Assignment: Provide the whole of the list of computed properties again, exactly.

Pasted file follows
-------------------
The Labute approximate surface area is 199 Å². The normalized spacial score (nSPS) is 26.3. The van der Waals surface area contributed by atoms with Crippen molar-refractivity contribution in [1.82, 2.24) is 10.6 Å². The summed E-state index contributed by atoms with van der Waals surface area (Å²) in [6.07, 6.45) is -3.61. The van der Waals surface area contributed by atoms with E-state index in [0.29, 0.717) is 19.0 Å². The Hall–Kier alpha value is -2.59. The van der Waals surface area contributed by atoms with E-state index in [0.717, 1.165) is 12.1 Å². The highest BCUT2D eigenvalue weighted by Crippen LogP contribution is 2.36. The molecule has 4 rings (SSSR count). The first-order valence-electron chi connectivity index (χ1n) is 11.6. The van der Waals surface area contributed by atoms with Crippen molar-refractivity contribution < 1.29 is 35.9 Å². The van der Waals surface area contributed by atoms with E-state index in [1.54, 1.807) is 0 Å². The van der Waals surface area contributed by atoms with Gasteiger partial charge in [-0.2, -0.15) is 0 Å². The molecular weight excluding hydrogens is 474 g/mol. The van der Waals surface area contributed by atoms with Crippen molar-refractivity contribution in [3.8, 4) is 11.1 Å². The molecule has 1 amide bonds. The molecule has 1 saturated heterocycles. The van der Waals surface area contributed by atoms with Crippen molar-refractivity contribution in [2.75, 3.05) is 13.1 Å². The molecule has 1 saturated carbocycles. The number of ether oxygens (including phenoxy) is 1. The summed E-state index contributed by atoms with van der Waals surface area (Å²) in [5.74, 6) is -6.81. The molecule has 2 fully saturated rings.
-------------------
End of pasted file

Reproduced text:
The Labute approximate surface area is 199 Å². The normalized spacial score (nSPS) is 26.3. The van der Waals surface area contributed by atoms with Crippen molar-refractivity contribution in [1.82, 2.24) is 10.6 Å². The summed E-state index contributed by atoms with van der Waals surface area (Å²) in [6.07, 6.45) is -3.61. The van der Waals surface area contributed by atoms with E-state index in [0.29, 0.717) is 19.0 Å². The Hall–Kier alpha value is -2.59. The van der Waals surface area contributed by atoms with E-state index in [0.717, 1.165) is 12.1 Å². The highest BCUT2D eigenvalue weighted by Crippen LogP contribution is 2.36. The molecule has 4 rings (SSSR count). The first-order valence-electron chi connectivity index (χ1n) is 11.6. The van der Waals surface area contributed by atoms with Crippen molar-refractivity contribution < 1.29 is 35.9 Å². The van der Waals surface area contributed by atoms with E-state index in [1.54, 1.807) is 0 Å². The van der Waals surface area contributed by atoms with Gasteiger partial charge in [-0.2, -0.15) is 0 Å². The molecular weight excluding hydrogens is 474 g/mol. The van der Waals surface area contributed by atoms with Crippen molar-refractivity contribution in [3.8, 4) is 11.1 Å². The molecule has 1 amide bonds. The molecule has 1 saturated heterocycles. The van der Waals surface area contributed by atoms with Crippen molar-refractivity contribution in [2.75, 3.05) is 13.1 Å². The molecule has 1 saturated carbocycles. The number of ether oxygens (including phenoxy) is 1. The summed E-state index contributed by atoms with van der Waals surface area (Å²) in [5.74, 6) is -6.81. The molecule has 2 fully saturated rings.